At 1 p.m. yesterday, we ran out of water.
Our water usually gives us problems when the pipe bringing us water freezes. But it was a shock this time because it was close to 50°F. The temperatures hadn’t been below freezing for several days and nights.
Making matters worse, we had a house full of Thanksgiving visitors.
So I threw on my boots, put on my hat, added some pipe-repair supplies into my daypack, grabbed the dog and my hiking stick, and headed up the mountain. Unlike most of my winter pipe-repair excursions, it was neither snowy nor foggy.
I am happy to report that I made it to the water tank in record time and didn’t have to stop and catch my breath. The dog walks and hikes with a backpack are paying off.
I could immediately tell the tank was empty and the pipe running to it had no water in it. This meant the problem was between the storage tank and the spring, which is what I had expected. My guess was an animal had once again chewed through the pipe, as had happened once before. It was also possible that the pipe had frozen and split open. This had also happened previously.
So I hiked up the hill, stopping every 10 feet to lift the black polyethylene pipe and see if there was any water dribbling out of it. The pipe was light, meaning it was empty. There was no water in it, but neither was there ice.
A couple hundred feet above the tank, I picked up the pipe and water came gurgling out. The pipe had been neither bitten nor frozen, but one of my earlier splices had pulled open. Perhaps a side effect of the prior freezing temperatures.
A Bad Splice
At some point last winter or the one prior, I had cut out a section of damaged pipe and repaired the hole with a plastic connector and a hose clamp on each side. I had either been short on equipment or in a hurry and as a result had not done a very thorough repair job. A proper splice requires two hose clamps on each side, for a total of four. It is also best to put them on in opposite directions so each tightening screw faces the opposite direction of the one it is next to.
I had the necessary equipment to make a better repair in the pack: eight hose clamps, a socket screwdriver designed to turn the screws on the clamp, and a propane torch. I tied the dog to a tree and proceeded to carefully heat the black pipe with the propane torch. This expands the pipe and allows it to fit over the connector, something that is otherwise impossible in cold weather. It’s a job properly done with three hands, but I did it by clamping one end of the pipe between my knees and using great care not to burn anything important with the torch as I fitted the pipe to the fitting.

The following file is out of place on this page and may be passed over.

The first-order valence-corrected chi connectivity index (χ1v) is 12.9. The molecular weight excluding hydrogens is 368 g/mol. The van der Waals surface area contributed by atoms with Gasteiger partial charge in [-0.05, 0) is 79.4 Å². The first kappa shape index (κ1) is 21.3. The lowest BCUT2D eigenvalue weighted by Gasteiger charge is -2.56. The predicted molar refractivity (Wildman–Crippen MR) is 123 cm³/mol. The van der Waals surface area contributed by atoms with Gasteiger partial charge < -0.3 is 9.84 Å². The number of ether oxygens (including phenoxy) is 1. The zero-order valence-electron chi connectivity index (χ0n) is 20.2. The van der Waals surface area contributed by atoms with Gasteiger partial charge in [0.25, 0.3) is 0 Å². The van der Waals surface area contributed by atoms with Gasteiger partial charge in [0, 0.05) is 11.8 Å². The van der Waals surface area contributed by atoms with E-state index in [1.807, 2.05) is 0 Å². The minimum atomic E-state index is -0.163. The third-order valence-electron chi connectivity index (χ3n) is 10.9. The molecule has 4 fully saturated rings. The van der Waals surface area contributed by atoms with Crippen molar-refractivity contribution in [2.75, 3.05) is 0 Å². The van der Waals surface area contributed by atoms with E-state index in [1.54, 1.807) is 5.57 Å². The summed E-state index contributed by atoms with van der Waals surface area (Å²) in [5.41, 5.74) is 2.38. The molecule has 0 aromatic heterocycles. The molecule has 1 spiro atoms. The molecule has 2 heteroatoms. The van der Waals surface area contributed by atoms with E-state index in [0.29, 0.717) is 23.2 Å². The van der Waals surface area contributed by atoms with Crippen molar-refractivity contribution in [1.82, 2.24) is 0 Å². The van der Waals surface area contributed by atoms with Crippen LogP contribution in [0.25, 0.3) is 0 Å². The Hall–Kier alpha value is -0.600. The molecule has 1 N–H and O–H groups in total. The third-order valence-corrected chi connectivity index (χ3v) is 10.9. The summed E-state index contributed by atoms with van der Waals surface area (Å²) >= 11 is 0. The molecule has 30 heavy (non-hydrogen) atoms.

I finished repairing the splice in just moments. Each side now had two hose clamps on it, and they were facing the correct direction. I hiked the rest of the way up the mountain, just to make sure no other sections had worked their way loose. I checked each splice and tightened every hose clamp I came across. Some of them were looser than I liked.
My phone said I had climbed 40 flights of stairs and walked 1.9 miles.
While this shows the importance of having the parts on hand to repair your critical infrastructure, it also shows the importance of preventative maintenance. In hindsight, I should have checked the pipe after our last big cold spell. If I’d done so, I might have spotted the weak spot or the leak before we used up a tank full of water. Now the tank has to refill.
The water flows at about one gallon every 90 seconds, which works out to 40 gallons an hour. If we are adding only 40 gallons of water to the tank per hour, we should have 800 gallons in 20 hours, or by 9 a.m. Of course, we’re using water during those 20 hours, meaning less water collects in the tank because we are flushing toilets, doing the dishes, taking showers, etc. But I expect the tank will be full by tomorrow morning, even though we have company and are using twice as much water as normal. I’ll hike up there Monday morning to check. If water is coming out of the overflow, I’ll know the tank is full.
Burying the Pipe
What’s ironic is we’ve been waiting for the contractor we selected to come by and bury the pipe so it won’t freeze. We expected him to do the job in October, but had to push us back. Then he got COVID and missed ten days of work. Funny thing is, we expect him next week, although that might slip again. With any luck, this will be the last time I have to head up the mountain and repair a pipe. If not, I still have plenty of repair parts remaining.